I Fished 365 Consecutive Days Just to Prove a Point (And I’m Still Married) / by Stephen Veals

2018 was a tough year. 

I lost my job of seven years. My father-in-law passed away from a slow and agonizing battle with cancer. My yellow lab of twelve years had to be put down in front of me. My seventeen-year-old, 1994 Toyota pickup from high school finally tapped out (the only vehicle I’d ever owned and I’m thirty-one). And to top it all off, we were still stuck with an administration that couldn’t wait to sell off more and more of our hard-earned public lands to the greedy fossil fuel industry.  There were countless excuses to lose faith and remain depressed. 

To hell with that. 

It was just one of those years where you had to dig deep. As in, really deep. Consoling the love of your life as she watches her father slip away in his sleep wasn’t easy to do. And it sure wasn’t easy on our new marriage flying back and forth to his hospital bed every few weeks for the last two years knowing full well that each goodbye could possibly be our last. With all of these heavy emotions, I knew I would have to fight to keep my chin up and stay positive for my wife, Laura, even when I knew deep down the odds weren’t looking good for a cancer recovery miracle. 

Late in December 2017, on my home waters in Idaho, my angling buddy Fred and I started talking about the inevitable cock-measuring fishing topic of “Total Days on the Water.” This heated phrase was the subject of much debate, since neither of us wanted to admit that ultimately our wives would have the final say in the matter for the upcoming 2018 season.

After a long roll cast to a deep urban pool, Fred predicted that he would be confidently rounding out 2018 with over seventy-five days on the water.  A few river sodas later and we were both silently doing the algebraic calculations in our own heads. Racking our brains on how we’d out-gun the other angler with sneaking out before and after work just to be able to firmly mark a large “F” on our hanging wall calendars, the dark sharpie letter indicating for the history books that the day had indeed been blessed with “Fishing.”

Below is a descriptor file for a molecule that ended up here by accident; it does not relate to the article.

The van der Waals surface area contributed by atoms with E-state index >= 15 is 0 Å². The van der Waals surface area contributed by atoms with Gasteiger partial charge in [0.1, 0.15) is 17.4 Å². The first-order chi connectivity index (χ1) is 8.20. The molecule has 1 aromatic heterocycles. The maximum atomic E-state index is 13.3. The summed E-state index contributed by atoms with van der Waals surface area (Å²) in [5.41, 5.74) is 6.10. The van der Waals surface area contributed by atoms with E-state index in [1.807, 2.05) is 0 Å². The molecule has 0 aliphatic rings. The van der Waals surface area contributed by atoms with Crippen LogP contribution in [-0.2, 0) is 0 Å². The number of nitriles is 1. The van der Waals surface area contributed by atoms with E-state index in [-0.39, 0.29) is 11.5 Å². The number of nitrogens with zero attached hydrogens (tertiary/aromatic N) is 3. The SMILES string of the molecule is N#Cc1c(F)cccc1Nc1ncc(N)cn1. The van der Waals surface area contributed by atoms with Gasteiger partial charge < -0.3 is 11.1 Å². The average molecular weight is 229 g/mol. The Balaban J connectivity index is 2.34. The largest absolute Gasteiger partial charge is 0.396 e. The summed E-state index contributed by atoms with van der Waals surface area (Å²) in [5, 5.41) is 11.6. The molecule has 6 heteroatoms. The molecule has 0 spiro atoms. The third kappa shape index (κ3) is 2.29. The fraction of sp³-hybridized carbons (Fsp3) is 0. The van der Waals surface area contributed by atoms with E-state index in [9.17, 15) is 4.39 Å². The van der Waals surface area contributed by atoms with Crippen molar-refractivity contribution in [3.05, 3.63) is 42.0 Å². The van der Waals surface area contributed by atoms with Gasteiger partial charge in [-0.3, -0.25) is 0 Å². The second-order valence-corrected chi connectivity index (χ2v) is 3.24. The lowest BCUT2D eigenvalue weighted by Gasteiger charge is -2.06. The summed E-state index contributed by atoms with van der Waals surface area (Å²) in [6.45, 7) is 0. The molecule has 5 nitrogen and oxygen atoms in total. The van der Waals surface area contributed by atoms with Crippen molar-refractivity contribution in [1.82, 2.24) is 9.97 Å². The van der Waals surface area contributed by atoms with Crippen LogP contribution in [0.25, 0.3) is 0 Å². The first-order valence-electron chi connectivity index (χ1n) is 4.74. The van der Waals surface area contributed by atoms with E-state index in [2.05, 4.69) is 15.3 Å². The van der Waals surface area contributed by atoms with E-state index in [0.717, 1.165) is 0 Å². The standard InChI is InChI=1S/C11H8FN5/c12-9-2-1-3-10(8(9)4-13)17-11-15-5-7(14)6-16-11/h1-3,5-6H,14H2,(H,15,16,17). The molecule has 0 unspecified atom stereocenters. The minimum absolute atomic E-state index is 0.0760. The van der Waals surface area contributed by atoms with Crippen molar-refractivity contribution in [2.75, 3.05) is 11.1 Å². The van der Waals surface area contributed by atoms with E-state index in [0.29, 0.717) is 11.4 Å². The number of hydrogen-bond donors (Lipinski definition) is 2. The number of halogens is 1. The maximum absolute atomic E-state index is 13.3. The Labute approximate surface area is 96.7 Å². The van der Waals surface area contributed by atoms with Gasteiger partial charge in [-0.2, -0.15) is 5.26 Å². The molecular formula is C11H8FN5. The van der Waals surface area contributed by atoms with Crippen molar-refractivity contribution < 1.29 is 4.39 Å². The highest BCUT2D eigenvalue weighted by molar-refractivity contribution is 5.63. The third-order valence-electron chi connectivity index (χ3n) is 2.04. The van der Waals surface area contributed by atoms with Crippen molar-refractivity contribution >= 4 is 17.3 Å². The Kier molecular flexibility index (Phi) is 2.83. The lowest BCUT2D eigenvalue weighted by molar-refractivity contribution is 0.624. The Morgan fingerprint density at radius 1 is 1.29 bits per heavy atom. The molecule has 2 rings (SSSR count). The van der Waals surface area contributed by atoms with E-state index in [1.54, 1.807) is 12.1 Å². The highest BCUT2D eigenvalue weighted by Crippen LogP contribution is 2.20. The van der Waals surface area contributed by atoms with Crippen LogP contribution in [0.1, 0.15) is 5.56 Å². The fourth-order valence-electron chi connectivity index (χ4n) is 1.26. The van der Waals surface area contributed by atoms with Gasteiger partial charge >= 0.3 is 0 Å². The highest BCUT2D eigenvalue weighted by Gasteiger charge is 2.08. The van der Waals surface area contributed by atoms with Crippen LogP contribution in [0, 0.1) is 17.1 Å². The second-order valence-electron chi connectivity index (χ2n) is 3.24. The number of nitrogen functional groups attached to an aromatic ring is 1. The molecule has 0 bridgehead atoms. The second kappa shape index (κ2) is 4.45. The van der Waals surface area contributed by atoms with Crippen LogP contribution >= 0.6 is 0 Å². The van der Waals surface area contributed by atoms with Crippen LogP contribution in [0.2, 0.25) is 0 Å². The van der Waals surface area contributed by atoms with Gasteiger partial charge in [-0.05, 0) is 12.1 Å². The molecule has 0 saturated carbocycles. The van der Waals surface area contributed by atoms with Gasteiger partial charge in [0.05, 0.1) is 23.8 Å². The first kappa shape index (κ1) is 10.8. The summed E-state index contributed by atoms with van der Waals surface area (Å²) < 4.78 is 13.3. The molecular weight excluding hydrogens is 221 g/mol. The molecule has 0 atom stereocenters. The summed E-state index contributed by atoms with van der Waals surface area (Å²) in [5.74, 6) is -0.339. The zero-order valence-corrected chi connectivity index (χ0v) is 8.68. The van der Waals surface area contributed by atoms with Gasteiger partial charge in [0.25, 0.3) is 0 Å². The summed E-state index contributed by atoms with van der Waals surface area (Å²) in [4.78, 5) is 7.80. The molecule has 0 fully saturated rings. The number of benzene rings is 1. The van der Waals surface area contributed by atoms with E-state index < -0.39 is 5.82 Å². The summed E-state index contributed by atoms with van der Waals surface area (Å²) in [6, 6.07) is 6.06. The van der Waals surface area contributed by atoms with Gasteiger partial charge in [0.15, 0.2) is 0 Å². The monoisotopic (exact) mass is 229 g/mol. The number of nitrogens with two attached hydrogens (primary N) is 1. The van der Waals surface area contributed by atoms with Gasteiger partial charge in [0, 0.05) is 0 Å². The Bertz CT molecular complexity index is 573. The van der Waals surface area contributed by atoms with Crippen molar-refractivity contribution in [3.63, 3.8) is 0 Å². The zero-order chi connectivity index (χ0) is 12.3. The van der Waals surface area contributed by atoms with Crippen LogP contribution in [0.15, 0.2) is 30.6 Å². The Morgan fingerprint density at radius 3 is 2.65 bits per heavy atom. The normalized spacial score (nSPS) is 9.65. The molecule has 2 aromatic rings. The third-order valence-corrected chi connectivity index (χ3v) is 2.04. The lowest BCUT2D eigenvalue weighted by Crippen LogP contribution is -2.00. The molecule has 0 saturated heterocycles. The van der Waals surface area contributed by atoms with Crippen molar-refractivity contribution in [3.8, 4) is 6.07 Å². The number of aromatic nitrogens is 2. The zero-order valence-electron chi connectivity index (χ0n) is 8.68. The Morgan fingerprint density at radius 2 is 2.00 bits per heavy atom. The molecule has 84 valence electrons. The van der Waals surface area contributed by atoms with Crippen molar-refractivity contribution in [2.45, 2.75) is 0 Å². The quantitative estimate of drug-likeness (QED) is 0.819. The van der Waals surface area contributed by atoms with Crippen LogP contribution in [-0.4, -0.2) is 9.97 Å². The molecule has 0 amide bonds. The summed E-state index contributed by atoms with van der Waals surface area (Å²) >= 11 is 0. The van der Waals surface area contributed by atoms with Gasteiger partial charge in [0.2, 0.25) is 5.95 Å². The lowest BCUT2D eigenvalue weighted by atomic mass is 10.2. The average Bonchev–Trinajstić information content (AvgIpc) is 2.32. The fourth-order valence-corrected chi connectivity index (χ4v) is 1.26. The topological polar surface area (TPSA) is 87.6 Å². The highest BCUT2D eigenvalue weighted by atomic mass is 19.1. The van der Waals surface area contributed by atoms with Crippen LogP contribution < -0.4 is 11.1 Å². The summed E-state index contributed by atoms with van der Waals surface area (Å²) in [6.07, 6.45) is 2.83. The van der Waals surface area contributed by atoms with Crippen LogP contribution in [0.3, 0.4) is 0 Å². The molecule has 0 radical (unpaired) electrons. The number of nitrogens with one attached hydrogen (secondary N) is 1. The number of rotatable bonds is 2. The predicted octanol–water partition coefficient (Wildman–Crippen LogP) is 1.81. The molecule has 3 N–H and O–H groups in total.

The snow on the ground didn’t stop the fish in the net. A wild Rainbow from public lands beats any fish from private water. You end up working harder, but the reward is worth it.

The snow on the ground didn’t stop the fish in the net. A wild Rainbow from public lands beats any fish from private water. You end up working harder, but the reward is worth it.

January 2018 came and went with an abounding bundle of cold winter days on the Boise river: filled with frozen guides and waders that stand up on their own, frostbitten and full of crackling wrinkles of snow and icy river water.  Large trout were plentiful and so were my days on the water. I had decided that I was silently out to fish 365 consecutive days, and my best buddy had no idea I was gunning for his record. This was going to be the only way I’d survive 2018. I had to just keep my mind occupied on the positive thoughts of fishing. I needed this.

By late March, the conversations turned to concession speeches from each of my angling pals: “We get it man, you proved your damn point. There’s no way you’re gonna continue like this every single day right?” 

River cleanup day. While fishing one day in February, I started to notice just how much crap was floating in my favorite river, and I finally snapped. It was time to clean out an entire mile of the Boise river. I ended up removing over 100lbs of garbage I encountered along the banks. My challenge quickly grew into more than just personal achievements in fishing.

River cleanup day. While fishing one day in February, I started to notice just how much crap was floating in my favorite river, and I finally snapped. It was time to clean out an entire mile of the Boise river. I ended up removing over 100lbs of garbage I encountered along the banks. My challenge quickly grew into more than just personal achievements in fishing.